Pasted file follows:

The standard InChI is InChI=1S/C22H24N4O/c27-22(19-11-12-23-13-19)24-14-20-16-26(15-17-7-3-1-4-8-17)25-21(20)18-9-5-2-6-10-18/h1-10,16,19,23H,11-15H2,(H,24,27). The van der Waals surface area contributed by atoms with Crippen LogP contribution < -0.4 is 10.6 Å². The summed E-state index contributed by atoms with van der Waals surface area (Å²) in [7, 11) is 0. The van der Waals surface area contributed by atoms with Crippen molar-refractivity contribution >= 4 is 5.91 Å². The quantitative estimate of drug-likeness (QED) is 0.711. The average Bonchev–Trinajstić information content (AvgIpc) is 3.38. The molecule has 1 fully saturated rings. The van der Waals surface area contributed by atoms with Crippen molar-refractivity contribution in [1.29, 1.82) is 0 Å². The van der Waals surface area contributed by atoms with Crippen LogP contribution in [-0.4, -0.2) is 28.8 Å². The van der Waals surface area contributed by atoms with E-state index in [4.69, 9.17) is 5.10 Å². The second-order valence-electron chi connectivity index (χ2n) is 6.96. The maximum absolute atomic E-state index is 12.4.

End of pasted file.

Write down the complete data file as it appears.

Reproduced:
The standard InChI is InChI=1S/C22H24N4O/c27-22(19-11-12-23-13-19)24-14-20-16-26(15-17-7-3-1-4-8-17)25-21(20)18-9-5-2-6-10-18/h1-10,16,19,23H,11-15H2,(H,24,27). The van der Waals surface area contributed by atoms with Crippen LogP contribution < -0.4 is 10.6 Å². The summed E-state index contributed by atoms with van der Waals surface area (Å²) in [7, 11) is 0. The van der Waals surface area contributed by atoms with Crippen molar-refractivity contribution >= 4 is 5.91 Å². The quantitative estimate of drug-likeness (QED) is 0.711. The average Bonchev–Trinajstić information content (AvgIpc) is 3.38. The molecule has 1 fully saturated rings. The van der Waals surface area contributed by atoms with Crippen molar-refractivity contribution in [1.29, 1.82) is 0 Å². The van der Waals surface area contributed by atoms with Crippen LogP contribution in [-0.4, -0.2) is 28.8 Å². The van der Waals surface area contributed by atoms with E-state index in [4.69, 9.17) is 5.10 Å². The second-order valence-electron chi connectivity index (χ2n) is 6.96. The maximum absolute atomic E-state index is 12.4.